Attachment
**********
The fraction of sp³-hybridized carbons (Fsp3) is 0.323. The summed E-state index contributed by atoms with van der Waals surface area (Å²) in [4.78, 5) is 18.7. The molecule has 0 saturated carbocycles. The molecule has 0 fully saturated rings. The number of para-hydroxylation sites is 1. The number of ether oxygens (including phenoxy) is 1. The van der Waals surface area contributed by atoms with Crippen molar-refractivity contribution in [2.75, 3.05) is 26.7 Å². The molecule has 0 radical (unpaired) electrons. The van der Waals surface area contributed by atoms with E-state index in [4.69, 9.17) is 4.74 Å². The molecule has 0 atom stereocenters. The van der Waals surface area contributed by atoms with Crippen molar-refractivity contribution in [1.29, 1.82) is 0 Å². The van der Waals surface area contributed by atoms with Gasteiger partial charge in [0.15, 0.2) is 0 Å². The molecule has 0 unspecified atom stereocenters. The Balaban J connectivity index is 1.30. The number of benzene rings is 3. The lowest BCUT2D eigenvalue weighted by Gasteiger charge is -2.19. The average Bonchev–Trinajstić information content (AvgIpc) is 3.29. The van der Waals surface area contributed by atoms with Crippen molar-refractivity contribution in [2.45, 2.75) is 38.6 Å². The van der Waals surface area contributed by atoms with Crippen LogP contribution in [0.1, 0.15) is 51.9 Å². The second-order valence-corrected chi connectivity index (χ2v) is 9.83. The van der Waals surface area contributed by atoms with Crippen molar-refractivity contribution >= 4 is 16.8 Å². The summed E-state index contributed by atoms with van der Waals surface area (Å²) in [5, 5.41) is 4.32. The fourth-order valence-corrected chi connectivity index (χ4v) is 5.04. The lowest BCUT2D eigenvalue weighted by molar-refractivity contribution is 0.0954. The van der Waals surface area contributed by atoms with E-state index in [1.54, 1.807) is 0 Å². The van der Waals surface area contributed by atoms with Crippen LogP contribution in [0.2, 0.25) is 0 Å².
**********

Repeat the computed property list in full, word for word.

The fraction of sp³-hybridized carbons (Fsp3) is 0.323. The summed E-state index contributed by atoms with van der Waals surface area (Å²) in [4.78, 5) is 18.7. The molecule has 0 saturated carbocycles. The molecule has 0 fully saturated rings. The number of para-hydroxylation sites is 1. The number of ether oxygens (including phenoxy) is 1. The van der Waals surface area contributed by atoms with Crippen molar-refractivity contribution in [2.75, 3.05) is 26.7 Å². The molecule has 0 radical (unpaired) electrons. The van der Waals surface area contributed by atoms with E-state index in [4.69, 9.17) is 4.74 Å². The molecule has 0 atom stereocenters. The van der Waals surface area contributed by atoms with Crippen molar-refractivity contribution in [1.29, 1.82) is 0 Å². The van der Waals surface area contributed by atoms with Gasteiger partial charge in [0.15, 0.2) is 0 Å². The molecule has 0 unspecified atom stereocenters. The Balaban J connectivity index is 1.30. The number of benzene rings is 3. The lowest BCUT2D eigenvalue weighted by Gasteiger charge is -2.19. The average Bonchev–Trinajstić information content (AvgIpc) is 3.29. The van der Waals surface area contributed by atoms with Crippen molar-refractivity contribution in [2.45, 2.75) is 38.6 Å². The van der Waals surface area contributed by atoms with Crippen LogP contribution in [0.1, 0.15) is 51.9 Å². The second-order valence-corrected chi connectivity index (χ2v) is 9.83. The van der Waals surface area contributed by atoms with Crippen molar-refractivity contribution >= 4 is 16.8 Å². The summed E-state index contributed by atoms with van der Waals surface area (Å²) in [5, 5.41) is 4.32. The fourth-order valence-corrected chi connectivity index (χ4v) is 5.04. The lowest BCUT2D eigenvalue weighted by molar-refractivity contribution is 0.0954. The van der Waals surface area contributed by atoms with E-state index in [1.54, 1.807) is 0 Å². The van der Waals surface area contributed by atoms with Crippen LogP contribution in [0.2, 0.25) is 0 Å².